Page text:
Prosecutor-General Yoon Seok-youl speaks at the parliamentary audit of the Supreme Prosecutors` Office on Thursday. (Yonhap)
Minister of Justice Choo Mi-ae and Prosecutor General Yoon Seok-youl continue to clash over investigations, with their discord dominating headlines and parliamentary proceedings.
Both Choo and Yoon were elevated to their current posts by President Moon Jae-in, and for similar reasons. Choo, a former judge and five-term lawmaker, was chosen to oversee the prosecutorial reform that started during her predecessor’s term. Yoon was touted by Cheong Wa Dae and the ruling Democratic Party as the “right man” for the same task.
However, the administration’s view that they are, or were, suited to the task is where the similarities end.
In 2013, as the head of the Yeoju branch of the Suwon District Prosecutors’ Office -- a post in Gyeonggi Province where he was supposedly assigned as political revenge for investigating those linked to the Lee Myung-bak administration -- Yoon famously said his loyalty was not to individuals but to his organization. Since rising to prominence in the Moon Jae-in administration, he has stayed true to his words.
Under Yoon’s command, the prosecutors’ office has carried out a number of investigations involving key ruling bloc figures, including former and incumbent justice ministers Cho Kuk and Choo. The timed launch of a sweeping investigation into Cho’s wife, followed by her indictment on the eve of Cho’s parliamentary confirmation hearing, was seen by many in the ruling bloc as an attempt to derail his appointment and thereby derail reform.
Since then, Yoon has collided with the ruling bloc -- most openly with Choo -- earning himself the support of some conservatives. With the opposition bloc lacking a clear option against the ruling party’s two poll leaders -- Rep. Lee Nak-yon and Gyeonggi Province Gov. Lee Jae-myung -- Yoon has even risen as a potential presidential candidate despite never having expressed any desire to enter politics.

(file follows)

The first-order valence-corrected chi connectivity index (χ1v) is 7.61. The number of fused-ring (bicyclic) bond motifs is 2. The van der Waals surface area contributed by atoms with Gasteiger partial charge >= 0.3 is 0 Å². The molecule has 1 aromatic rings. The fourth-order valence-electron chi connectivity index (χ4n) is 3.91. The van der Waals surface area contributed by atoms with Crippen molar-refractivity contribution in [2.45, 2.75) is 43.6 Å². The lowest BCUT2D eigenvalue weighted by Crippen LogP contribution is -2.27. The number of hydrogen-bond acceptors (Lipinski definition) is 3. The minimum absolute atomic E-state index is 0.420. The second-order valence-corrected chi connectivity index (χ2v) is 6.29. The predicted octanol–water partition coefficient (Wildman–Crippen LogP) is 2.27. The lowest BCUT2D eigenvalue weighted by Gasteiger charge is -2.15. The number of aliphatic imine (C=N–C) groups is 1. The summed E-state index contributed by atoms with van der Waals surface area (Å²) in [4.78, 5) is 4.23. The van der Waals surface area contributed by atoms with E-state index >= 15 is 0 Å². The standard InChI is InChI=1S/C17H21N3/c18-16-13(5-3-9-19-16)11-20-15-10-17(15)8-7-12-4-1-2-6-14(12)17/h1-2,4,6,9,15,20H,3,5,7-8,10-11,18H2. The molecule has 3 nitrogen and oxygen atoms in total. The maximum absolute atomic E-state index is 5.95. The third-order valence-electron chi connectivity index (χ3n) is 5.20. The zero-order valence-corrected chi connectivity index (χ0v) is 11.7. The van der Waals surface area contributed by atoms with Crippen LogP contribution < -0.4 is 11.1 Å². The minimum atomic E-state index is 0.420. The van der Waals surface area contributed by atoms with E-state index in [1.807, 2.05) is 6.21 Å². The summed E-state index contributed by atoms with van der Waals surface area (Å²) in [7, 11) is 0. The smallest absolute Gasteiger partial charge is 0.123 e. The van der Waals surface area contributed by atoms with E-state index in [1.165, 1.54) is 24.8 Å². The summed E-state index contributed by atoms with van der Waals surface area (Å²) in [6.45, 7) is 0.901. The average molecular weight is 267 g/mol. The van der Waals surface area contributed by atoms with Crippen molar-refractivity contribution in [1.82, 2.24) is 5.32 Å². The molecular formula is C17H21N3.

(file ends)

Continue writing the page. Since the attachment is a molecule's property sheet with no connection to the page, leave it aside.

In a Gallup Korea survey conducted Oct. 13-15, Yoon was the fourth most popular choice as the next president. Yoon was chosen by 3 percent of the respondents, placing him only 1 percentage point behind Ahn Cheol-soo, chairman of the minor opposition People’s Party and a two-time presidential candidate.
As for Choo, she has reiterated her determination to see through prosecutorial reform on numerous occasions, and has downplayed attacks on her as attempts to sabotage the reform drive. She took over the minister’s office from Cho, who stepped down after only 35 days on the job amid the prosecution’s much-publicized probe of his family.
In her clash with Yoon, Choo has accused Yoon of attempting to lead investigations in a direction unfavorable for the ruling bloc, and of hindering prosecutorial reform. She has used her rights as the justice minister to command investigations on a number of occasions, prompting accusations that Choo is actively trying to undermine and isolate Yoon.
Just as Yoon has gained support from fringe conservatives, Choo is backed by hardcore supporters of the president and the ruling party.
Some have accused Choo, who expressed support for the motion to impeach the late President Roh Moo-hyun in 2004, of attempting to erase the brand of traitor that she earned as a result.
On Wednesday, main opposition People Power Party Rep. Kim Do-eup issued a statement urging the president to remove Choo from office, saying the justice minister is deceiving the public.
Kim was alluding to Choo’s earlier statement that the prosecutors’ office was deceiving the public with its investigation into allegations of fraud and corruption by an investment fund with alleged ties to the ruling party and Cheong Wa Dae.
In his statement, Kim said Choo was using prosecutorial reform as a tool to further her political ambitions by papering over her involvement in Roh’s impeachment and winning over the Democratic Party’s core supporters.
By Choi He-suk (firstname.lastname@example.org